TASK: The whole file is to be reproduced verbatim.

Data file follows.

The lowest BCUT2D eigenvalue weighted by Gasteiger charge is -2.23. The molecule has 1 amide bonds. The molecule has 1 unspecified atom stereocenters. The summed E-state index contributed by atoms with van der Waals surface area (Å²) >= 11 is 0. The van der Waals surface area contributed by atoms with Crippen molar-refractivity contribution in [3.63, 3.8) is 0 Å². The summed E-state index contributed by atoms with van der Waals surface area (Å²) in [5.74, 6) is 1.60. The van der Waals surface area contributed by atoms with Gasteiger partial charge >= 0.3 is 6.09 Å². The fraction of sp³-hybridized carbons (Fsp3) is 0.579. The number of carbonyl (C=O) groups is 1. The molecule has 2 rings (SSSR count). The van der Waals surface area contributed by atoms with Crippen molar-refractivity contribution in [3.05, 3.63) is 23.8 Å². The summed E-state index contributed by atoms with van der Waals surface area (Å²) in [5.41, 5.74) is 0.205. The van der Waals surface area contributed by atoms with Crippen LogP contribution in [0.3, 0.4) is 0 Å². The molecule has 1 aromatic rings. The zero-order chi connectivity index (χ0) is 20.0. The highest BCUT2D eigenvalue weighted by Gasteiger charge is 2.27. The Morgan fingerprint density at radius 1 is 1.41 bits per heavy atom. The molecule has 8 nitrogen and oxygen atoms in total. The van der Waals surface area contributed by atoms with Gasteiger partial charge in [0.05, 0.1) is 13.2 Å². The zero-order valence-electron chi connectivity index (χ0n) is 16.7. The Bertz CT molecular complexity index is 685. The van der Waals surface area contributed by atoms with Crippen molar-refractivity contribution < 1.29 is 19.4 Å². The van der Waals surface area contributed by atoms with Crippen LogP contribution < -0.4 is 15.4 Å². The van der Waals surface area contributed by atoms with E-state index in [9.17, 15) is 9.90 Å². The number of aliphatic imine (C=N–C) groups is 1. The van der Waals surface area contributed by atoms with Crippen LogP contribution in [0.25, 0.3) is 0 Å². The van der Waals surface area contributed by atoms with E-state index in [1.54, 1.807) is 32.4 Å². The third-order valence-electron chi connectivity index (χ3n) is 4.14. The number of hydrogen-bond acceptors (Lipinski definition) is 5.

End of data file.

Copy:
The lowest BCUT2D eigenvalue weighted by Gasteiger charge is -2.23. The molecule has 1 amide bonds. The molecule has 1 unspecified atom stereocenters. The summed E-state index contributed by atoms with van der Waals surface area (Å²) >= 11 is 0. The van der Waals surface area contributed by atoms with Crippen molar-refractivity contribution in [3.63, 3.8) is 0 Å². The summed E-state index contributed by atoms with van der Waals surface area (Å²) in [5.74, 6) is 1.60. The van der Waals surface area contributed by atoms with Gasteiger partial charge >= 0.3 is 6.09 Å². The fraction of sp³-hybridized carbons (Fsp3) is 0.579. The number of carbonyl (C=O) groups is 1. The molecule has 2 rings (SSSR count). The van der Waals surface area contributed by atoms with Crippen molar-refractivity contribution in [3.05, 3.63) is 23.8 Å². The summed E-state index contributed by atoms with van der Waals surface area (Å²) in [5.41, 5.74) is 0.205. The van der Waals surface area contributed by atoms with Crippen LogP contribution in [0.3, 0.4) is 0 Å². The molecule has 1 aromatic rings. The zero-order chi connectivity index (χ0) is 20.0. The highest BCUT2D eigenvalue weighted by Gasteiger charge is 2.27. The Morgan fingerprint density at radius 1 is 1.41 bits per heavy atom. The molecule has 8 nitrogen and oxygen atoms in total. The van der Waals surface area contributed by atoms with Gasteiger partial charge in [0.05, 0.1) is 13.2 Å². The zero-order valence-electron chi connectivity index (χ0n) is 16.7. The Bertz CT molecular complexity index is 685. The van der Waals surface area contributed by atoms with Crippen molar-refractivity contribution < 1.29 is 19.4 Å². The van der Waals surface area contributed by atoms with Crippen LogP contribution < -0.4 is 15.4 Å². The van der Waals surface area contributed by atoms with E-state index in [9.17, 15) is 9.90 Å². The number of aliphatic imine (C=N–C) groups is 1. The van der Waals surface area contributed by atoms with Crippen LogP contribution in [0.25, 0.3) is 0 Å². The van der Waals surface area contributed by atoms with E-state index in [1.54, 1.807) is 32.4 Å². The third-order valence-electron chi connectivity index (χ3n) is 4.14. The number of hydrogen-bond acceptors (Lipinski definition) is 5.